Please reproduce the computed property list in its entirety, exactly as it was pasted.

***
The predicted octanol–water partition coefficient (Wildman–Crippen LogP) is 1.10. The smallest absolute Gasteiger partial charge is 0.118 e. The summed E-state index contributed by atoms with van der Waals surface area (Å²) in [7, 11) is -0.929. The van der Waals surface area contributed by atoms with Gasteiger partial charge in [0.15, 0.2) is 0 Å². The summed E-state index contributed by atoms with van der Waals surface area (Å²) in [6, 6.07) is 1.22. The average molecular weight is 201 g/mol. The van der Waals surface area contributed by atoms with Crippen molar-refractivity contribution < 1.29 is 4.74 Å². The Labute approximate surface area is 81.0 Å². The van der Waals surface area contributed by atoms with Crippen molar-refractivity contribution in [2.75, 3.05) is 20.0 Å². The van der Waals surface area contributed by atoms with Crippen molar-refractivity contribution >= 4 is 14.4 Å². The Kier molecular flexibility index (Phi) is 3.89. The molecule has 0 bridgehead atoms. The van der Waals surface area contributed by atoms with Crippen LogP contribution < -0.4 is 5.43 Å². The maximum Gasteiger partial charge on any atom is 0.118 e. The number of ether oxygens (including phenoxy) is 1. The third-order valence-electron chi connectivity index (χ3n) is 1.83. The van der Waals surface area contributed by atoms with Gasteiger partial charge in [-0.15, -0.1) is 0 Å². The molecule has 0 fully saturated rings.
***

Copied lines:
The predicted octanol–water partition coefficient (Wildman–Crippen LogP) is 1.10. The smallest absolute Gasteiger partial charge is 0.118 e. The summed E-state index contributed by atoms with van der Waals surface area (Å²) in [7, 11) is -0.929. The van der Waals surface area contributed by atoms with Gasteiger partial charge in [0.15, 0.2) is 0 Å². The summed E-state index contributed by atoms with van der Waals surface area (Å²) in [6, 6.07) is 1.22. The average molecular weight is 201 g/mol. The van der Waals surface area contributed by atoms with Crippen molar-refractivity contribution < 1.29 is 4.74 Å². The Labute approximate surface area is 81.0 Å². The van der Waals surface area contributed by atoms with Crippen molar-refractivity contribution in [2.75, 3.05) is 20.0 Å². The van der Waals surface area contributed by atoms with Crippen molar-refractivity contribution >= 4 is 14.4 Å². The Kier molecular flexibility index (Phi) is 3.89. The molecule has 0 bridgehead atoms. The van der Waals surface area contributed by atoms with Crippen LogP contribution < -0.4 is 5.43 Å². The maximum Gasteiger partial charge on any atom is 0.118 e. The number of ether oxygens (including phenoxy) is 1. The third-order valence-electron chi connectivity index (χ3n) is 1.83. The van der Waals surface area contributed by atoms with Gasteiger partial charge in [-0.15, -0.1) is 0 Å². The molecule has 0 fully saturated rings.